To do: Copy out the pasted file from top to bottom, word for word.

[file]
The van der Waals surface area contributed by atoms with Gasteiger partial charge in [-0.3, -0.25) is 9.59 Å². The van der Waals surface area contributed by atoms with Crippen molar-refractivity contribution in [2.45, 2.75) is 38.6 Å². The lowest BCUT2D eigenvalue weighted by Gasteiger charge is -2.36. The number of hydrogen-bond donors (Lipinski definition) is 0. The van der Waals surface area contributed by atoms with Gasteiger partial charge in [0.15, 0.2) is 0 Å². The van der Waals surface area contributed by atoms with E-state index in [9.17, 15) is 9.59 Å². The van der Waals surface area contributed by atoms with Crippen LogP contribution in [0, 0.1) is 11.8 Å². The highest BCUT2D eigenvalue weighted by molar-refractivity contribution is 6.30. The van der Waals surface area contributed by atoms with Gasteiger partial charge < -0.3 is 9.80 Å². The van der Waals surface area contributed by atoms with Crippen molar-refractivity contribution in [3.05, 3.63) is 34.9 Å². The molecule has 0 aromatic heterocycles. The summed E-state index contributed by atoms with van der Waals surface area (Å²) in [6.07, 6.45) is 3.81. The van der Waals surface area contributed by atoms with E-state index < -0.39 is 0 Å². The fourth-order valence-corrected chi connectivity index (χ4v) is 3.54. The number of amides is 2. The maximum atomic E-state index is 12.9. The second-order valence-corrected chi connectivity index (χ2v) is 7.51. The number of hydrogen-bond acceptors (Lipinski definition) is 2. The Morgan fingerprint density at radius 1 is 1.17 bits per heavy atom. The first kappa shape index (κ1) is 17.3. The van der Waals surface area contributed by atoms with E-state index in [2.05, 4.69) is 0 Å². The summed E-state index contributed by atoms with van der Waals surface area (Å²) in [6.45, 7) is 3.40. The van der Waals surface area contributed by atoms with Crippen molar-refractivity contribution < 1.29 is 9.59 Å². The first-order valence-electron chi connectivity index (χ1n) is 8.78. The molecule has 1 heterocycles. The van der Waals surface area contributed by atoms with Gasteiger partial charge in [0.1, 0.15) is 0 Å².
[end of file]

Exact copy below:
The van der Waals surface area contributed by atoms with Gasteiger partial charge in [-0.3, -0.25) is 9.59 Å². The van der Waals surface area contributed by atoms with Crippen molar-refractivity contribution in [2.45, 2.75) is 38.6 Å². The lowest BCUT2D eigenvalue weighted by Gasteiger charge is -2.36. The number of hydrogen-bond donors (Lipinski definition) is 0. The van der Waals surface area contributed by atoms with Gasteiger partial charge in [0.15, 0.2) is 0 Å². The van der Waals surface area contributed by atoms with E-state index in [9.17, 15) is 9.59 Å². The van der Waals surface area contributed by atoms with Crippen LogP contribution in [0, 0.1) is 11.8 Å². The highest BCUT2D eigenvalue weighted by molar-refractivity contribution is 6.30. The van der Waals surface area contributed by atoms with Gasteiger partial charge < -0.3 is 9.80 Å². The van der Waals surface area contributed by atoms with Crippen molar-refractivity contribution in [3.05, 3.63) is 34.9 Å². The molecule has 0 aromatic heterocycles. The summed E-state index contributed by atoms with van der Waals surface area (Å²) in [6.07, 6.45) is 3.81. The van der Waals surface area contributed by atoms with E-state index < -0.39 is 0 Å². The fourth-order valence-corrected chi connectivity index (χ4v) is 3.54. The number of amides is 2. The maximum atomic E-state index is 12.9. The second-order valence-corrected chi connectivity index (χ2v) is 7.51. The number of hydrogen-bond acceptors (Lipinski definition) is 2. The Morgan fingerprint density at radius 1 is 1.17 bits per heavy atom. The first kappa shape index (κ1) is 17.3. The van der Waals surface area contributed by atoms with E-state index in [2.05, 4.69) is 0 Å². The summed E-state index contributed by atoms with van der Waals surface area (Å²) in [6.45, 7) is 3.40. The van der Waals surface area contributed by atoms with Crippen molar-refractivity contribution < 1.29 is 9.59 Å². The first-order valence-electron chi connectivity index (χ1n) is 8.78. The molecule has 1 heterocycles. The van der Waals surface area contributed by atoms with Gasteiger partial charge in [0.1, 0.15) is 0 Å².